Here’s a simple question…
Okay, We should probably talk about what these things actually do. Pay attention, this is important. So what do camera’s do? You know, besides take pictures.
Camera’s are measurement devices and storage devices. They use optics (reflecting light through glass) in order to capture an image, save it, and transfer it elsewhere to be used.
Camera’s take pictures. They have a button that responds to the photographer (usually) to, at that moment, capture the light that is traveling through a lens (usually) into the camera (most of the time).
So, a camera is like an eye. Eyes see. Eyes see light. Cameras see light. With me so far?
Sometime’s it’s dark out, and other time’s it’s bright. Stay with me. Lights can be on dimmer switches. Right? Right. So light varies in brightness? Of course it does, you know this. You’ve seen a day/night cycle before.
Okay. So, if there isn’t light, there isn’t a photograph. It’s just black. No light = no photo. Camera’s need light. Too much light also means no photo - our photos will just be white. Something between white and black? That’s where an image appears. Let’s recognize light as having a brightness from zero to, uh, some big number. Infinity? (INSIDE OF THE SUN!?).
Camera’s have to change their settings to match this quantity of light, or else the image will be just black, or just white. We call this “overexposed” or “underexposed”.
An “exposure” is another shorthand word for an image from a camera, it refers to the process of capturing the light.
Camera’s can adjust some properties in order to “let in” more or less light into the camera. They respond to the amount of light in the world in order to get the “correct” amount of light into the camera.
They also need to get this light in focus!
What does “correct” mean? We’ll get back to that later.
Camera’s also have controls that allow the photographer to adjust their settings. These are all those dials and knobs on the outside of fancy cameras. These are super important! Photographers can be picky about how their gear works, and have been reported to fight over what arrangement of dials and knobs is the best. Canon and Nikon users constantly fight over which direction to spin their lens adjustments is best.
So we change settings because we have to get the right amount of light into the camera! How do you know how much light to get into the camera?
Camera’s measure the amount of light in the world. They use this information to adjust themselves - “automatic” modes. Or just to inform you of it’s measurement, and the photographer controls the adjustments themselves - “manual” modes.
So once we capture an image that has the right amount of light… What now?
More on Metering.
Cameras’s Store and Save images. Digital cameras convert the raw data from the sensor into a file format readable by computers (.jpeg), and store that image on a removable memory card so it can easily be transferred to the computer.
In addition to the image, the file also contains metadata (data about the data) like the current date and time, which is super helpful for organizing and sorting the images. JPEG’s are a universal file type - virtually every computer and printer can handle and work with these files. They have small file sizes and are fast to work with, making them an obvious popular choice for image storage.
Cameras have playback, which refers to the ability to look at the images you have taken on a little screen. You can also hook many camera’s up to TV’s or other screens. Most cameras let you delete and rate images, and mark an image as ‘protect’ images which won’t let you accidentally delete it.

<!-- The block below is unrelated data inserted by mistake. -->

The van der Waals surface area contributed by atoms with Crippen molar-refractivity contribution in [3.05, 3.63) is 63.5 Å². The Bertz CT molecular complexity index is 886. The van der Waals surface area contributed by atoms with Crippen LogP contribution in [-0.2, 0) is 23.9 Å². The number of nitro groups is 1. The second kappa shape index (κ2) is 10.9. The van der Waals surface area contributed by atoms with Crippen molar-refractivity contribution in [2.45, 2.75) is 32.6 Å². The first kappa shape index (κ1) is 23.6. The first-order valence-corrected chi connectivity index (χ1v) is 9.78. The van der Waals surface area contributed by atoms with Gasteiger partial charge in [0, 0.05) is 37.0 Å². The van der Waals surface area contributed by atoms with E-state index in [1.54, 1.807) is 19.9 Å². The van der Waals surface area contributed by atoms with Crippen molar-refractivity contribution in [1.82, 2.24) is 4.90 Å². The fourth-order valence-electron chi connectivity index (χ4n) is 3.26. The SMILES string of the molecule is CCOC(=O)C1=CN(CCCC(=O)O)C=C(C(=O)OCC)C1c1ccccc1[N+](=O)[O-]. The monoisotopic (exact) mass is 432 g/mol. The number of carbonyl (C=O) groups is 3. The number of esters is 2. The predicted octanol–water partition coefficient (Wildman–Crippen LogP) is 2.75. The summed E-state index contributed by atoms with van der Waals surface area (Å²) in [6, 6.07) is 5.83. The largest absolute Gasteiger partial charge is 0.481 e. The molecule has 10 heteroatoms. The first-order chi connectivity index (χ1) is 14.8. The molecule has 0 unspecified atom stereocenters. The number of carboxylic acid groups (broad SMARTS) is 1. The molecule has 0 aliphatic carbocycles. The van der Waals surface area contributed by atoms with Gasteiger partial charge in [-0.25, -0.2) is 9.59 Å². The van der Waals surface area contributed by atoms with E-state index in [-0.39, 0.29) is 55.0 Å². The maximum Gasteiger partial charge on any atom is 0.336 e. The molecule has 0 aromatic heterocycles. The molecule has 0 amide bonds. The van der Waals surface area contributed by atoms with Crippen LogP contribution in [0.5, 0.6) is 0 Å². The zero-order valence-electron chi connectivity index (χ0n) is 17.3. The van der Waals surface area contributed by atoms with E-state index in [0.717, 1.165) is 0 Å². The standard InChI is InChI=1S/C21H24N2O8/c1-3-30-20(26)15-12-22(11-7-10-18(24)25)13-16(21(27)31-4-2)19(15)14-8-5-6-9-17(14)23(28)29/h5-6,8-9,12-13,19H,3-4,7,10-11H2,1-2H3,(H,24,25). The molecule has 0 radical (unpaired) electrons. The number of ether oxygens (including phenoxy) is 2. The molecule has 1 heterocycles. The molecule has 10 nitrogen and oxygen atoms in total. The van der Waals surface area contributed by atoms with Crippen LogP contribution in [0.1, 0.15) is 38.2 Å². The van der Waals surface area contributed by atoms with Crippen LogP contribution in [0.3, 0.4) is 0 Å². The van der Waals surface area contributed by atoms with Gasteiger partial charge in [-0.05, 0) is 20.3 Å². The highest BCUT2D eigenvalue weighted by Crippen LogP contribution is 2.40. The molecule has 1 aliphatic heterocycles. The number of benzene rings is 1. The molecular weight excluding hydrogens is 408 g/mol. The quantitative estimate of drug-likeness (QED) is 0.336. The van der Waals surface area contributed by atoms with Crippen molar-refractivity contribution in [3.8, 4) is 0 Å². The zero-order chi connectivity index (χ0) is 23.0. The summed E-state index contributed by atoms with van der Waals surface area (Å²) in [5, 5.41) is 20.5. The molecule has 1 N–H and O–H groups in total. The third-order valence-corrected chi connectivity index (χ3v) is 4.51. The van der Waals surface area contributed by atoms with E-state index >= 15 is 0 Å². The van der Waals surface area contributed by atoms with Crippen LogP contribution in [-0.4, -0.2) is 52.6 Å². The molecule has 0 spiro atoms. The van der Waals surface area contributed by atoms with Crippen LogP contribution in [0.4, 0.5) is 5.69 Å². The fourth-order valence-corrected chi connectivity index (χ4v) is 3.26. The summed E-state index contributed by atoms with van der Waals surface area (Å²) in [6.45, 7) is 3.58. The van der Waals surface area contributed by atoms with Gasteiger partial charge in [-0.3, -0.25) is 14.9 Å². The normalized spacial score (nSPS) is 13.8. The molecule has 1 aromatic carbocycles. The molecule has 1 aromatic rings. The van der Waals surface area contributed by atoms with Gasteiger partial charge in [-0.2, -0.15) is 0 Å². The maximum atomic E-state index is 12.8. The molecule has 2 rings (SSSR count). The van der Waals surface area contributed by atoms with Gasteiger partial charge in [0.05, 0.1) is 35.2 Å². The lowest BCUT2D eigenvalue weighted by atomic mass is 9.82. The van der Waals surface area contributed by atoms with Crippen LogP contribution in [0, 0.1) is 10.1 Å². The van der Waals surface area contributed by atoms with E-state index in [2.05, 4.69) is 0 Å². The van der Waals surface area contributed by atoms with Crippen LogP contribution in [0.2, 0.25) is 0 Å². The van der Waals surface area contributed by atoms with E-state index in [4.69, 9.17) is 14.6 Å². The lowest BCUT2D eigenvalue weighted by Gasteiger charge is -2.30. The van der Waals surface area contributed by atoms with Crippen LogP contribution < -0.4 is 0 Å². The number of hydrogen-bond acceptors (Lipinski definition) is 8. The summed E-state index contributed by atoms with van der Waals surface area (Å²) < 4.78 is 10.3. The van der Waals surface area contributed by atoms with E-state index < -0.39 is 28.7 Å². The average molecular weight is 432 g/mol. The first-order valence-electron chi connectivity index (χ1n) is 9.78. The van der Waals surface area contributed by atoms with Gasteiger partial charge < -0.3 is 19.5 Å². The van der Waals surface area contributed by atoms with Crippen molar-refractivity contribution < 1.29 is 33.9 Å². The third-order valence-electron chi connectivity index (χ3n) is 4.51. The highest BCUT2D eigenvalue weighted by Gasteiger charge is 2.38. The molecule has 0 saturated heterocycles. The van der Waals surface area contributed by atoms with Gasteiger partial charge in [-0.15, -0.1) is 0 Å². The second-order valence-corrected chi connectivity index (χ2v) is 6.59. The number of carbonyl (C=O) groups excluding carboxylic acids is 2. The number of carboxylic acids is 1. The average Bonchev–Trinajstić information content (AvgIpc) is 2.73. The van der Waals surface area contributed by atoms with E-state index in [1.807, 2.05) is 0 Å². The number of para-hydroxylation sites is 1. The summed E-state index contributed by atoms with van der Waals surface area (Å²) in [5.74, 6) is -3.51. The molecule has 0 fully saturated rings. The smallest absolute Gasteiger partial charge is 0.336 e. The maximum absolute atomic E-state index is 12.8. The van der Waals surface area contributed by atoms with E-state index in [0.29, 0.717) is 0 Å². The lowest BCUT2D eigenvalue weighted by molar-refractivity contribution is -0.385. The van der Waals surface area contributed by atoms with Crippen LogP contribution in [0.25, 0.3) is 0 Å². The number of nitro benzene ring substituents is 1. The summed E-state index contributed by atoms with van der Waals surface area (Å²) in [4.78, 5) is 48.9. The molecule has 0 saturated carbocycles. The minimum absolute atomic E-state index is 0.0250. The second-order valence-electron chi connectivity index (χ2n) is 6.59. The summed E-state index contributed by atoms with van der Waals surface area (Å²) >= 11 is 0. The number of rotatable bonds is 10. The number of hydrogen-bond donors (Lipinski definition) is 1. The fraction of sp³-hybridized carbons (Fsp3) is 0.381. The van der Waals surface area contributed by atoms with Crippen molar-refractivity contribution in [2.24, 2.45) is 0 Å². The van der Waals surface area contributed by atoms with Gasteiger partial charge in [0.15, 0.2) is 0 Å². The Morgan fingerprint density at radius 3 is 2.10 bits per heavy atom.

Camera’s also usually give you feedback about what they are doing! They tell you what your battery life, drive mode, shooting mode, aperture, shutter speed, focus mode, auto-exposure mode, remaining storage space, estimated remaining shots left, and more! There’s so much information! Camera’s look strange and complicated because of all this crazy stuff they are telling you.
This guide is going to break each bit of information down one at a time, so if there is something confusing on your camera - just ignore it for now. We’ll cover it soon enough.
Except for battery life. You should figure out where your battery life indicator is. Do that now. Don’t go out shooting with a dead camera! Your images can disappointing and it doesn’t matter because you had fun and learned a lot, but if you can’t even turn your camera on? Ouch. Not a good day. This is almost as important as not dropping the camera.
I know this is easy and I am being condescending - of course we all know what camera’s are - but I want you to really think about these aspects of cameras as separate, different, things.
We will be learning the in’s and out’s of the things cameras do at different times, so it’s important to be able to focus on each specific thing. One at a time.
Camera’s measure light, adjust settings, capture an image, and save the image. They let us view these images later, transfer them; and they let us change all sorts of settings and behaviors.
Different cameras do each of these tasks differently.
Many older cameras, for example, couldn’t measure light at all. Photographers got really good at guessing (measuring with our own eyes!) as well as using external tools, appropriatly called “light meters”. Some cameras have many settings fixed and unchangeable. Some camera’s have all mechanical knobs for everything, some cameras use a touchscreen for everything, and everything in between. But the underlying properties of all the settings, adjustments, and why to make them is the same.
In other words, we are trying to learn the underlying principles. How to use a specific camera isn’t very helpful, but by learning these principles you can use any camera.
Learning this is learning photography!